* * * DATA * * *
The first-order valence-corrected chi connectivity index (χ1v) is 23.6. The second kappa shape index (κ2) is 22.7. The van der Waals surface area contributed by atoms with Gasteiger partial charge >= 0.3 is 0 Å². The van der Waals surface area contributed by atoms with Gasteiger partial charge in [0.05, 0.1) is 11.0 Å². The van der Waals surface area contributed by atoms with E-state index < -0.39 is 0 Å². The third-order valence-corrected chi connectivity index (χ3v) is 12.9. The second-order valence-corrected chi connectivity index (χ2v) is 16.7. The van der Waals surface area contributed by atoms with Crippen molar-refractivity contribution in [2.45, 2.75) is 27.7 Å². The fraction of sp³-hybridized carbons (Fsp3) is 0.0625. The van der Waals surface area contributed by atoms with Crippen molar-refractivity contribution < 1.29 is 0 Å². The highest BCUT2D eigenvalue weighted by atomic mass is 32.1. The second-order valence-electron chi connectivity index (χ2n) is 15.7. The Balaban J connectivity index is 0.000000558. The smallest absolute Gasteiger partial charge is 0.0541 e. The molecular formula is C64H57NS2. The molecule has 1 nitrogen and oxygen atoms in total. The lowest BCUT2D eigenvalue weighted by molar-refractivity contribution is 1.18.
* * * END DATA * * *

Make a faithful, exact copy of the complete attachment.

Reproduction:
The first-order valence-corrected chi connectivity index (χ1v) is 23.6. The second kappa shape index (κ2) is 22.7. The van der Waals surface area contributed by atoms with Gasteiger partial charge >= 0.3 is 0 Å². The van der Waals surface area contributed by atoms with Gasteiger partial charge in [0.05, 0.1) is 11.0 Å². The van der Waals surface area contributed by atoms with E-state index < -0.39 is 0 Å². The third-order valence-corrected chi connectivity index (χ3v) is 12.9. The second-order valence-corrected chi connectivity index (χ2v) is 16.7. The van der Waals surface area contributed by atoms with Crippen molar-refractivity contribution in [2.45, 2.75) is 27.7 Å². The fraction of sp³-hybridized carbons (Fsp3) is 0.0625. The van der Waals surface area contributed by atoms with Crippen molar-refractivity contribution < 1.29 is 0 Å². The highest BCUT2D eigenvalue weighted by atomic mass is 32.1. The second-order valence-electron chi connectivity index (χ2n) is 15.7. The Balaban J connectivity index is 0.000000558. The smallest absolute Gasteiger partial charge is 0.0541 e. The molecular formula is C64H57NS2. The molecule has 1 nitrogen and oxygen atoms in total. The lowest BCUT2D eigenvalue weighted by molar-refractivity contribution is 1.18.